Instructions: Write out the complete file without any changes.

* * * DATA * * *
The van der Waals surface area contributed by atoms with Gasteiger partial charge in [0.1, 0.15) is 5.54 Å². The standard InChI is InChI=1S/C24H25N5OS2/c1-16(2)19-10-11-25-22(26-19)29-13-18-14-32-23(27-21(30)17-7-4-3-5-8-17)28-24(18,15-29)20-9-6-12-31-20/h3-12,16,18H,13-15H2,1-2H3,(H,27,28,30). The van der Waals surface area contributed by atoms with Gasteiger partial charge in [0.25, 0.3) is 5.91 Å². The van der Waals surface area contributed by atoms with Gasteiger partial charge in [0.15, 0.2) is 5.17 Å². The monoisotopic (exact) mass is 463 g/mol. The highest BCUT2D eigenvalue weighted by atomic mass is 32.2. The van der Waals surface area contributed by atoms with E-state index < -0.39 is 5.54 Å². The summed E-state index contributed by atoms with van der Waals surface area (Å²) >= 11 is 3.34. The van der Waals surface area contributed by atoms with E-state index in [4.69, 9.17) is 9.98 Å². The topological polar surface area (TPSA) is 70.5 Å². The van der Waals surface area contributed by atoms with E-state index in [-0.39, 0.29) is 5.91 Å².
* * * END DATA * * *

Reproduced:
The van der Waals surface area contributed by atoms with Gasteiger partial charge in [0.1, 0.15) is 5.54 Å². The standard InChI is InChI=1S/C24H25N5OS2/c1-16(2)19-10-11-25-22(26-19)29-13-18-14-32-23(27-21(30)17-7-4-3-5-8-17)28-24(18,15-29)20-9-6-12-31-20/h3-12,16,18H,13-15H2,1-2H3,(H,27,28,30). The van der Waals surface area contributed by atoms with Gasteiger partial charge in [0.25, 0.3) is 5.91 Å². The van der Waals surface area contributed by atoms with Gasteiger partial charge in [0.15, 0.2) is 5.17 Å². The monoisotopic (exact) mass is 463 g/mol. The highest BCUT2D eigenvalue weighted by atomic mass is 32.2. The van der Waals surface area contributed by atoms with E-state index < -0.39 is 5.54 Å². The summed E-state index contributed by atoms with van der Waals surface area (Å²) >= 11 is 3.34. The van der Waals surface area contributed by atoms with E-state index in [4.69, 9.17) is 9.98 Å². The topological polar surface area (TPSA) is 70.5 Å². The van der Waals surface area contributed by atoms with E-state index in [-0.39, 0.29) is 5.91 Å².